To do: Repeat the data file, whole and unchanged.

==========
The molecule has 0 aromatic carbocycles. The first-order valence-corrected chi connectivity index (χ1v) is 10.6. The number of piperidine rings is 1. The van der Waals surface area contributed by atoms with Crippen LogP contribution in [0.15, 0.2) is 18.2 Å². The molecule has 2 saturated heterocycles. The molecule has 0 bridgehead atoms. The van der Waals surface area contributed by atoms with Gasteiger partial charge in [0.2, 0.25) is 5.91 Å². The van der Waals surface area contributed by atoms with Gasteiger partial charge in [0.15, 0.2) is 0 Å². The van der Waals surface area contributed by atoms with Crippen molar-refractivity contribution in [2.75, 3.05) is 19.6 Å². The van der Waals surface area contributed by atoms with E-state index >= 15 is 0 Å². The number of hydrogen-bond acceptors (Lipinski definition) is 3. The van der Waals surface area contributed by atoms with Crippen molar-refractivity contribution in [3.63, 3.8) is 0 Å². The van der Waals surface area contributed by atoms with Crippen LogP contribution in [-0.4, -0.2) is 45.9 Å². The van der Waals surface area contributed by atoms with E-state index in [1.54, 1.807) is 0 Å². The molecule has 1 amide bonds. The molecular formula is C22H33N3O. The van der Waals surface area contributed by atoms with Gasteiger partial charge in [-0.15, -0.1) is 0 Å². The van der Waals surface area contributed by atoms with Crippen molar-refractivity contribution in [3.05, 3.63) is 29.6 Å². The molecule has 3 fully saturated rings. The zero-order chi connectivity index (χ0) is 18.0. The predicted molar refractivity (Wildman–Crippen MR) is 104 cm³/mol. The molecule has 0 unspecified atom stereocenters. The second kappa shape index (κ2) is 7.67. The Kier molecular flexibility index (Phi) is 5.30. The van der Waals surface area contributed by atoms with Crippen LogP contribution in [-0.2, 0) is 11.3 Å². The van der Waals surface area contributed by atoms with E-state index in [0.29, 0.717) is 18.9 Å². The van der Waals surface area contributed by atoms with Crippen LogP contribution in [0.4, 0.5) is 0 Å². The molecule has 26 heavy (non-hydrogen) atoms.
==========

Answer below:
The molecule has 0 aromatic carbocycles. The first-order valence-corrected chi connectivity index (χ1v) is 10.6. The number of piperidine rings is 1. The van der Waals surface area contributed by atoms with Crippen LogP contribution in [0.15, 0.2) is 18.2 Å². The molecule has 2 saturated heterocycles. The molecule has 0 bridgehead atoms. The van der Waals surface area contributed by atoms with Gasteiger partial charge in [0.2, 0.25) is 5.91 Å². The van der Waals surface area contributed by atoms with Gasteiger partial charge in [0.15, 0.2) is 0 Å². The van der Waals surface area contributed by atoms with Crippen molar-refractivity contribution in [2.75, 3.05) is 19.6 Å². The van der Waals surface area contributed by atoms with E-state index >= 15 is 0 Å². The number of hydrogen-bond acceptors (Lipinski definition) is 3. The van der Waals surface area contributed by atoms with Crippen molar-refractivity contribution in [3.63, 3.8) is 0 Å². The van der Waals surface area contributed by atoms with Crippen LogP contribution in [-0.4, -0.2) is 45.9 Å². The van der Waals surface area contributed by atoms with E-state index in [1.54, 1.807) is 0 Å². The molecule has 1 amide bonds. The molecular formula is C22H33N3O. The van der Waals surface area contributed by atoms with Gasteiger partial charge in [-0.15, -0.1) is 0 Å². The van der Waals surface area contributed by atoms with Crippen molar-refractivity contribution in [3.05, 3.63) is 29.6 Å². The molecule has 3 fully saturated rings. The zero-order chi connectivity index (χ0) is 18.0. The predicted molar refractivity (Wildman–Crippen MR) is 104 cm³/mol. The molecule has 0 unspecified atom stereocenters. The second kappa shape index (κ2) is 7.67. The Kier molecular flexibility index (Phi) is 5.30. The van der Waals surface area contributed by atoms with Crippen LogP contribution in [-0.2, 0) is 11.3 Å². The van der Waals surface area contributed by atoms with E-state index in [0.29, 0.717) is 18.9 Å². The van der Waals surface area contributed by atoms with Crippen LogP contribution in [0.4, 0.5) is 0 Å². The molecule has 26 heavy (non-hydrogen) atoms.